Figure 3.

Growth characteristics of a set of knock-out mutants in efflux pumps in Pseudomonas putida. Wild-type Pseudomonas putida and mutants strains were grown overnight in M9 minimal medium with glucose as carbon source. Cultures were diluted 100-fold in the same medium and 180 µl of resulting culture was placed in 100-well polystyrene plates and incubated at 30°C in a Bioscreen C incubator that agitated the plates while measuring growth every 60 min, in the presence of either 20 µg ml−1 of tetracycline (A), 0.25 mM Cd2+ (B), 0.25 M Rb+ (C), 0.5 mM Zn2+ (D), 1 mM Cr2O2−7 (E) or 30 µg ml−1 chloramphenicol (F). Symbols: ○, wild-type; ●, mutant PP0043; ▵, mutant PP0906; ▴, mutant PP1385; □, mutant PP1517; inline image, mutant PP2065; ◆, mutant PP3583; —, mutant PP3584; ×, mutant PP5173; +, mutant PP5387; ◊, mutant PP3426.

Table 1.  Potential substrates for efflux pumps of Pseudomonas putida KT2440 as deduced from growth inhibition of mutants in the presence of the indicated drugs.
NumberGroupProposed nameSubstrates
  1. Tc, Nov, Gm, Sm, Ap, Cm, Ctx, Ery, Bip, DOC, Mv stand for resistance to tetracycline, novobiocin, gentamicin, streptomycin, ampicillin, chloramphenicol, cefotaxime, bipyridyl, deoxycholate and methyl viologen respectively.

PP13851TtgBTc, Nov, Gm, Sm, Ap, Cm, Ctx, Ery, DOC
PP34261MexFTc, Cm
PP09062OapBBip, Mv
PP20652OapEBip, Mv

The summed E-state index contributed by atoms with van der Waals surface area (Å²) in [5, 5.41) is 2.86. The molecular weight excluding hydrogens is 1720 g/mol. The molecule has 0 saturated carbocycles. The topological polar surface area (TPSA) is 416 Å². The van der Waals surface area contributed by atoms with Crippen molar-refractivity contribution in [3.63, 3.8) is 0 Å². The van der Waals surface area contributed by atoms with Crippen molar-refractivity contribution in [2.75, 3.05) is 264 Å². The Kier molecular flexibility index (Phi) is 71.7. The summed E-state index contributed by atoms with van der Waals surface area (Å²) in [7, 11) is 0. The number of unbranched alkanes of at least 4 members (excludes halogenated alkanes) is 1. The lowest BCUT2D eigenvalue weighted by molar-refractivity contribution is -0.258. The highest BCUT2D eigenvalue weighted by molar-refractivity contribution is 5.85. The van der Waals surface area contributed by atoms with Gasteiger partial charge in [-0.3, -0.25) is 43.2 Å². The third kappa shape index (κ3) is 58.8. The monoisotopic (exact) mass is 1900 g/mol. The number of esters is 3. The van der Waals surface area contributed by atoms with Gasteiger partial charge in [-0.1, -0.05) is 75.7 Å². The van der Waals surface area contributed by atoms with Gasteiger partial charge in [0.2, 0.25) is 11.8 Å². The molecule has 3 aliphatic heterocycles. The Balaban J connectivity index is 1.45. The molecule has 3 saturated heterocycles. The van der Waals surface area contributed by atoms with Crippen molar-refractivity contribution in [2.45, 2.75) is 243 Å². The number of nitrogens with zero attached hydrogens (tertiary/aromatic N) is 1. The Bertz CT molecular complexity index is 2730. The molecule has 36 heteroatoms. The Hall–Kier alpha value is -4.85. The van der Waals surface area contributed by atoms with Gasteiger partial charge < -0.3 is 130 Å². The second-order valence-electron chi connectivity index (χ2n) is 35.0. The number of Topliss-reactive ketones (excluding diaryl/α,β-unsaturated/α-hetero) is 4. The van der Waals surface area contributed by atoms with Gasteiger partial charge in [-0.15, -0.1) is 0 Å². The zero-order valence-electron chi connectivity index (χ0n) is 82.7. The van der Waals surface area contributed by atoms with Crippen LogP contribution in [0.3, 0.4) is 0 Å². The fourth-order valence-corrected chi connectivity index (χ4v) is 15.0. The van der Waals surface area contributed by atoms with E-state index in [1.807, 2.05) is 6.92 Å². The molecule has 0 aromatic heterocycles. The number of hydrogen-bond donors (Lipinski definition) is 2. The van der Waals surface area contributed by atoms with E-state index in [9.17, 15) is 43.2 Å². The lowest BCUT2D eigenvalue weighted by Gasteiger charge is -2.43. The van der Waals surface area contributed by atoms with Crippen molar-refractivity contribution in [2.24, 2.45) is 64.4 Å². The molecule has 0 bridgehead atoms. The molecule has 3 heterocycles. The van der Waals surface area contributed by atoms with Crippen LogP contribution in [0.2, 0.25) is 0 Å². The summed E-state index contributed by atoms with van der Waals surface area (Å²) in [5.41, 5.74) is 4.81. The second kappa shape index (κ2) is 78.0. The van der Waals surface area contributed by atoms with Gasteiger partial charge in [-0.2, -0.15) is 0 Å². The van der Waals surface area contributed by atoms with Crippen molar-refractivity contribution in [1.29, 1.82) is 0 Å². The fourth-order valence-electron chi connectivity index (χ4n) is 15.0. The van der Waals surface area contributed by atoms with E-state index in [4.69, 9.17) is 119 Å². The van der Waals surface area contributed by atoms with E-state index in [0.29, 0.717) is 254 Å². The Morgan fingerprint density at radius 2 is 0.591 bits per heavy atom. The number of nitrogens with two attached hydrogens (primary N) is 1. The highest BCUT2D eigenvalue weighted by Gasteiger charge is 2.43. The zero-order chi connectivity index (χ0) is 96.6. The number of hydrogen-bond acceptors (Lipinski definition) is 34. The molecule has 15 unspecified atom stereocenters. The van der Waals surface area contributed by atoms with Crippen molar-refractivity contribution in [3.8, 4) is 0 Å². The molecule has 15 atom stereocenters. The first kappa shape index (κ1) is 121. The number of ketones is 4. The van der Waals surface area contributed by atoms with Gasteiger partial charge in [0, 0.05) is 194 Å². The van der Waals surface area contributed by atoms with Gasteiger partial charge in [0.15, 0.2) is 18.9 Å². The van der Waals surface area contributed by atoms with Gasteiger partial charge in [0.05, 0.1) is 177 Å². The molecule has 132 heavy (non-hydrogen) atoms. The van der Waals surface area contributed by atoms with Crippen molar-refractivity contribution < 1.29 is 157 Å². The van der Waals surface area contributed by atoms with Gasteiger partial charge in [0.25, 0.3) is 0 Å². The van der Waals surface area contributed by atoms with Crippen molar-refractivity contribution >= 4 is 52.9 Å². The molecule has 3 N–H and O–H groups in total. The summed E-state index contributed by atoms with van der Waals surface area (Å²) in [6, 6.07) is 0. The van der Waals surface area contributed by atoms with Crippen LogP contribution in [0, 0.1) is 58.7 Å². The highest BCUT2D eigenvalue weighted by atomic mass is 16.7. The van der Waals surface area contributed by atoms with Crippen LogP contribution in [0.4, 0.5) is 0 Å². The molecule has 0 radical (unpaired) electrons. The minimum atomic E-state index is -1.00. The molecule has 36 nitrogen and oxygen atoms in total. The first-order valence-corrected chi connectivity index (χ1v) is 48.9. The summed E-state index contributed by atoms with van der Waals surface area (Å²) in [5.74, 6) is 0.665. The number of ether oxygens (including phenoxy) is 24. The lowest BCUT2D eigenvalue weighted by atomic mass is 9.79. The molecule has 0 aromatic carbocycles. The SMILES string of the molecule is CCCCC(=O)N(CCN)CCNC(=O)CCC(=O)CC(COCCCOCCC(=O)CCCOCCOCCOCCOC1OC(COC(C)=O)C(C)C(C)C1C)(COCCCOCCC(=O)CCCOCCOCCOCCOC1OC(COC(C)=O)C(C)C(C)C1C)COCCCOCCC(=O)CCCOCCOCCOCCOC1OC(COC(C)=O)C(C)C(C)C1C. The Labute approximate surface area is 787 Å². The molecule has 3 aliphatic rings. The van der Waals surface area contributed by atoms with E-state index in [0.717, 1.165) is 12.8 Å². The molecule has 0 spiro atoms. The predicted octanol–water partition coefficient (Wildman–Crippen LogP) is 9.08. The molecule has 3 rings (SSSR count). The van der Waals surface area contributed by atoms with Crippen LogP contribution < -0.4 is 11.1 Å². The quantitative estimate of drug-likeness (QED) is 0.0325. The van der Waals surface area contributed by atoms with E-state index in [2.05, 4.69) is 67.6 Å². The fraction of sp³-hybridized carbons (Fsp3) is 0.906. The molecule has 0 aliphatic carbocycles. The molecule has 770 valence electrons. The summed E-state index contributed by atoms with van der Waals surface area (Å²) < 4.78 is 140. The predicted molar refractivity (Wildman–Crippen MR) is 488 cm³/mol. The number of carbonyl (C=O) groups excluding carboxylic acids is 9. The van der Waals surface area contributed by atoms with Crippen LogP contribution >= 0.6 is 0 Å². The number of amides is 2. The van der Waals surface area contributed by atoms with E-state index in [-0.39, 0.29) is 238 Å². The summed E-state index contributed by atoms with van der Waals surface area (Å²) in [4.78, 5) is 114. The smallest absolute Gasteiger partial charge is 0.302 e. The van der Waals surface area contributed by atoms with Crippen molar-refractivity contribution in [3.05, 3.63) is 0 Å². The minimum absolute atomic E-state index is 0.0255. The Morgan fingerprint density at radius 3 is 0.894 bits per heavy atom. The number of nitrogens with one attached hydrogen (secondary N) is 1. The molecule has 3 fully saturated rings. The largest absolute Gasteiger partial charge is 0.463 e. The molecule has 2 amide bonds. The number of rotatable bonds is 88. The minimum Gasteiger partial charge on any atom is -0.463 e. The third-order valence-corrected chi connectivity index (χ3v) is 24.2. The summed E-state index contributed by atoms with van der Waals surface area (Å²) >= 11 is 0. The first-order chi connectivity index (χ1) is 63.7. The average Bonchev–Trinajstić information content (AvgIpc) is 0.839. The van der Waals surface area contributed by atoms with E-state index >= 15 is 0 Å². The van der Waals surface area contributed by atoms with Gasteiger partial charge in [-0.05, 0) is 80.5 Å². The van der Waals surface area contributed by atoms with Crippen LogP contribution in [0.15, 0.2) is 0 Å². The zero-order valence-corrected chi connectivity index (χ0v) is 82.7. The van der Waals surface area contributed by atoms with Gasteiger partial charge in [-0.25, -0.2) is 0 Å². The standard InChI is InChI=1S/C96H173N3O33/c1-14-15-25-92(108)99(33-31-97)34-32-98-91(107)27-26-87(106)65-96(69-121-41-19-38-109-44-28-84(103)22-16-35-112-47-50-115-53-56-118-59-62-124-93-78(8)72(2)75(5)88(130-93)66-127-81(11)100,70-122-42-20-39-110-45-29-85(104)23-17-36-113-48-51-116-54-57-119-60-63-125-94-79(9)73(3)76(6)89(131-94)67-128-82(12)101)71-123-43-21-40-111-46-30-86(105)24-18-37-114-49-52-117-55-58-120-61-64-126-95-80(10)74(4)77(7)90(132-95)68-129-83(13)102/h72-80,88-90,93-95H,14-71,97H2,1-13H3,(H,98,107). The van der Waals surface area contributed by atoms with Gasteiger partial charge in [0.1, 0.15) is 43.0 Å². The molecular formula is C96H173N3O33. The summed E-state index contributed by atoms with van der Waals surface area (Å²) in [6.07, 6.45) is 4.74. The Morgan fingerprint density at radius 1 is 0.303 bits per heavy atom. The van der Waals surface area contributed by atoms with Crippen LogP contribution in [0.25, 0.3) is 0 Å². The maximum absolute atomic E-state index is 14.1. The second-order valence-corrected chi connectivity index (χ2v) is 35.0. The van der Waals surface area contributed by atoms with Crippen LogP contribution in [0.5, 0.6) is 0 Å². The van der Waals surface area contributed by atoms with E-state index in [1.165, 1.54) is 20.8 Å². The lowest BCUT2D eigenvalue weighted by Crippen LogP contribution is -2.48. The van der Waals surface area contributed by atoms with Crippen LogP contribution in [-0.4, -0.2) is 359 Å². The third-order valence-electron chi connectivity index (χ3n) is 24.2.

PP35842OapH, MtdCBip, Mv
PP00433CZPBCd2+, Zn2+, Cr2O72−
PP53873CNCBCd2+, Ni2+, Cr2O72−, MV
PP51734TRCBTc, RB+, Cr2O72−

The four mutants within group 2 have a common phenotypic background, and appear to be preferentially involved in the extrusion of organic compounds that generate oxidative stress. In fact, all four mutants exhibited retarded growth in the presence of bipyridyl and methyl viologen (Table 1). Additionally, the mutant lacking PP3583 may also be involved in the extrusion of Ni2+ and chromate (Table 1 and Fig. 3E). Mutants in the pumps within group 4 exhibited certain sensitivity to tetraycycline, and the mutant deficient in PP5173 showed striking inhibition of growth in the presence of rubidium and chromate (Table 1 and Fig. 3C and E). This group, then, may include a number of efflux pumps with broader substrate specificity and therefore capable of removing heavy metals and antibiotics.

Our results support that, based on a limited number of sequences derived from a literature search, it is possible to construct a profile for RND efflux pumps, which not only serves to identify members of the family in databases but that can also be used to group them into functional subfamilies based on Z-score values. Most importantly, the subfamilies exhibit differential specificity with regards to substrate specificity. As a proof of concept we isolated environmental microbes tolerant to EtBr and found that, in many of these microorganisms, it was possible to amplify genes that encode pumps that are specifically assigned to the expected Z-score groups, as confirmed with in vivo and in vitro assays against EtBr. The profile also allowed us to identify new efflux pumps within P. putida KT2440. These results were combined with in vivo experiments using mutants in these genes, which consisted of stringent phenomics screens that allowed us to assign functions and to reveal the metabolic context within which these previously uncharacterized efflux pumps operate. These results provide new foundations for further studies in the area of substrate specificity of RND efflux pumps in environmental isolates and metagenomes.